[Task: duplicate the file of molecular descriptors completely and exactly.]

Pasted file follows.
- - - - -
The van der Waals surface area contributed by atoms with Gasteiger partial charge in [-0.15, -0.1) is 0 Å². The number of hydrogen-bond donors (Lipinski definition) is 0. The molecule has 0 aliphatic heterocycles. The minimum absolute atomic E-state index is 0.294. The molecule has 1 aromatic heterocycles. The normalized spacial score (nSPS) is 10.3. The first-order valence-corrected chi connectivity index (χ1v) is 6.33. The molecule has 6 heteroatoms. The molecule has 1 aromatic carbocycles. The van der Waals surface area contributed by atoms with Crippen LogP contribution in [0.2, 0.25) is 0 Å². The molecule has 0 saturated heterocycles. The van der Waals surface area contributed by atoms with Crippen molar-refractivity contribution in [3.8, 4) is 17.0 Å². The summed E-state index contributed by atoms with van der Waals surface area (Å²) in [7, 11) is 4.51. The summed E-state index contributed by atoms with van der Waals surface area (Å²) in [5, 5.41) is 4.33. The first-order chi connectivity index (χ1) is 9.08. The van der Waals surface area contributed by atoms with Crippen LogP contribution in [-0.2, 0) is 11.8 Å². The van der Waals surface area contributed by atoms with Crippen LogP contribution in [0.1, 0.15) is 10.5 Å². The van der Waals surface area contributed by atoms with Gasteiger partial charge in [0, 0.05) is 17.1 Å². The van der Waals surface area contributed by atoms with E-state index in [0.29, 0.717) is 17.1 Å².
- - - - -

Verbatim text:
The van der Waals surface area contributed by atoms with Gasteiger partial charge in [-0.15, -0.1) is 0 Å². The number of hydrogen-bond donors (Lipinski definition) is 0. The molecule has 0 aliphatic heterocycles. The minimum absolute atomic E-state index is 0.294. The molecule has 1 aromatic heterocycles. The normalized spacial score (nSPS) is 10.3. The first-order valence-corrected chi connectivity index (χ1v) is 6.33. The molecule has 6 heteroatoms. The molecule has 1 aromatic carbocycles. The van der Waals surface area contributed by atoms with Crippen LogP contribution in [0.2, 0.25) is 0 Å². The molecule has 0 saturated heterocycles. The van der Waals surface area contributed by atoms with Crippen molar-refractivity contribution in [3.8, 4) is 17.0 Å². The summed E-state index contributed by atoms with van der Waals surface area (Å²) in [7, 11) is 4.51. The summed E-state index contributed by atoms with van der Waals surface area (Å²) in [5, 5.41) is 4.33. The first-order chi connectivity index (χ1) is 9.08. The van der Waals surface area contributed by atoms with Crippen LogP contribution in [-0.2, 0) is 11.8 Å². The van der Waals surface area contributed by atoms with Crippen LogP contribution in [0.1, 0.15) is 10.5 Å². The van der Waals surface area contributed by atoms with Gasteiger partial charge in [0, 0.05) is 17.1 Å². The van der Waals surface area contributed by atoms with E-state index in [0.29, 0.717) is 17.1 Å².